Dr. Christian Decker, Director of Research at the National Center for Scientific Research (CNRS) in Strasbourg France will receive the Roy W. Tess Award in Coatings for 2009. The announcement was made by the Officers and the Award Committee of the Division of Polymeric Materials: Science and Engineering (PMSE) of the American Chemical Society.
Dr. Decker is recognized as one of the world's leading experts in the area of radiation-induced reactions in polymeric materials. His main research interests are in ultrafast light-induced polymerizations, the synthesis and characterization of UV-cured coatings and nanocomposite materials, photostabilization of polymers, and laser-assisted chemical processing of polymers. He has contributed over 300 publications, patents and book chapters to the coatings and scientific literature as well as given more than 300 lectures at scientific meetings. Prof. Decker is a member of the American Chemical society, Radtech International, RadTech Europe, French Society of Polymers and the French Society of Chemistry.
Dr. Decker received his MS degree in Chemical Sciences from the University of Strasbourg in 1960, Engineer degree from Ecole National Superieure de Chimie de Strasbourg in 1961and then became an attaché de recherché at the CNRS in 1962. He received the Doctorate degree in Physical Sciences from the University of Strasbourg in 1967. He has been working at the Research Center on Macromolecules of Strasbourg and at Stanford Research in California. In 1975 Professor Decker joined the University of Haute Alsace and became Head of the Polymer Photochemistry Laboratory at the Ecole Nationale Superieure de Chimie de Mulhouse.
One of Dr. Decker's main research interests have included novel highly reactive acrylate monomers which contain cyclic carbamate or cyclic carbonate moiety and when used as reactive diluents in UV curable resins undergo polymerization 5 times as fast as conventional monoacrylates as well as improve the mechanical properties of the UV cured polymers. He also demonstrated that acrylic resins can be hardened quasi-instantly by simple exposure to an intense UV laser beam. This process has lead to a number of commercial industrial applications including the build up of complex 3-dimensional objects. He also has been involved with developing Real-Time Infrared Spectroscopy to follow in-situ ultrafast polymerizations induced by light or lasers. He also has been involved in photostabilization of polymers with UV-cured polyurethane-acrylate coatings to improve the outdoor durability of such polymer materials as PVC, polycarbonates, wood panels and painted metals. Dr. Decker also has used UV-curing of nanocomposite polymers with as little as 3wt% clay nanoparticles at ambient temperatures to improve barrier and mechanical properties which is of value in floor finishing and furniture applications. Most of the work carried out by Dr. Decker and his team has been in close collaboration with many industrial partners.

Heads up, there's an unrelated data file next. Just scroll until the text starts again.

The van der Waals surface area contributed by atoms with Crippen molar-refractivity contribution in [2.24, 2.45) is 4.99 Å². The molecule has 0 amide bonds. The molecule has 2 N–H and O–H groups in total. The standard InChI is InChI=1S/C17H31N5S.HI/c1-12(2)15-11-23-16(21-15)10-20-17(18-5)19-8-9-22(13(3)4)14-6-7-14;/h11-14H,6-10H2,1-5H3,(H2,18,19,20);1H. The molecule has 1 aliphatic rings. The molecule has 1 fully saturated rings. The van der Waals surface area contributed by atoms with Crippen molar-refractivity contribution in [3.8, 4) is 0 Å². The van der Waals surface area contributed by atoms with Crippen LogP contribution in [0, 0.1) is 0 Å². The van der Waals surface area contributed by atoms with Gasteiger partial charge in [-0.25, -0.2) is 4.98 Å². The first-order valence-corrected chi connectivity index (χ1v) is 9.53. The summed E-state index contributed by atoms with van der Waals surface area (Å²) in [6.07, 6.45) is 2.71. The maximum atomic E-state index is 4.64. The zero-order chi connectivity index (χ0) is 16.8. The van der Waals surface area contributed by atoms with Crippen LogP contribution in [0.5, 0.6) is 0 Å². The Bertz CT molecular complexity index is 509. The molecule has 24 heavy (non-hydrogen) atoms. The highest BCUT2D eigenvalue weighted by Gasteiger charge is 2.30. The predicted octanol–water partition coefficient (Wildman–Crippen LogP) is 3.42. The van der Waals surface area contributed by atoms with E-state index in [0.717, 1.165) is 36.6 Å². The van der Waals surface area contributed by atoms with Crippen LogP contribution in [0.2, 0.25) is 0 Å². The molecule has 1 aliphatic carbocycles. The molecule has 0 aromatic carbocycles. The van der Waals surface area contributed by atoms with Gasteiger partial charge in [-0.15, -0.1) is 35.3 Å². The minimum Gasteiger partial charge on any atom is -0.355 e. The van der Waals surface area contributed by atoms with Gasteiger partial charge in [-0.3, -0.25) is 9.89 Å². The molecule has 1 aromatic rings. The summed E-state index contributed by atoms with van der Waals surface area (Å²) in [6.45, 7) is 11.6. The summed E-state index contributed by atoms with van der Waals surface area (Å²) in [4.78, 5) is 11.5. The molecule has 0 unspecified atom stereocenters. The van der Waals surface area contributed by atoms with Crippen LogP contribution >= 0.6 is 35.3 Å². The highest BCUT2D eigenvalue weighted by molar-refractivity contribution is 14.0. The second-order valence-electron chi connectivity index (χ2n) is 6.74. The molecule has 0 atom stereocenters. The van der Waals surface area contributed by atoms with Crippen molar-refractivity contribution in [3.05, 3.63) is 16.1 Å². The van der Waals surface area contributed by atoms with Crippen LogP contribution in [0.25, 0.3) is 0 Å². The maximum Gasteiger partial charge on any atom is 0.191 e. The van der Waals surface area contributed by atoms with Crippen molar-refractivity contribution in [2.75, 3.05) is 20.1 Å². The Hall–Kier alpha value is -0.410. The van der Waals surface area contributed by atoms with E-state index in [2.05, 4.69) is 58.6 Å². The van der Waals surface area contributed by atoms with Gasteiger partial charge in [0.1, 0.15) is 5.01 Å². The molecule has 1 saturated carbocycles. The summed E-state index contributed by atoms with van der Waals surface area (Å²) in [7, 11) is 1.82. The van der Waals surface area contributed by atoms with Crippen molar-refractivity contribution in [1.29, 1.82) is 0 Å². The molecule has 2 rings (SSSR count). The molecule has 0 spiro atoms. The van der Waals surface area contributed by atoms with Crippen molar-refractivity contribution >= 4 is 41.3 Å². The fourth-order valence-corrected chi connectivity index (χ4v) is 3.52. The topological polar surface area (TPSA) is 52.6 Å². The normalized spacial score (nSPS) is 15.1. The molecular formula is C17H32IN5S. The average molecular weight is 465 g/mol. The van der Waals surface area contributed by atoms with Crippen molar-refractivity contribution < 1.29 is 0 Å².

Dr. Decker has received many awards for his research and development efforts from RadTech Europe and RadTech International.
Dr. Decker will receive the Roy W. Tess Award from Dr. E. Bryan Coughlin Chair of the PMSE Division, on Monday, August 17, 2009 during the 238th National Meeting of the American Chemical Society in Washington, D.C. Dr. Decker will present an Award Address at that time. An evening reception sponsored by the PMSE Division will follow the Award Symposium.
The Tess Award is presented annually by the Division of Polymeric Materials: Science and Engineering in recognition of outstanding contributions to coatings science and technology. It is funded by a grant to the Division from Dr. and Mrs. Roy W. Tess. The purpose of the award is to encourage interest and progress in coatings science technology and engineering and to recognize significant contributions to the field. The Award consists of a plaque and a $3000 cash prize.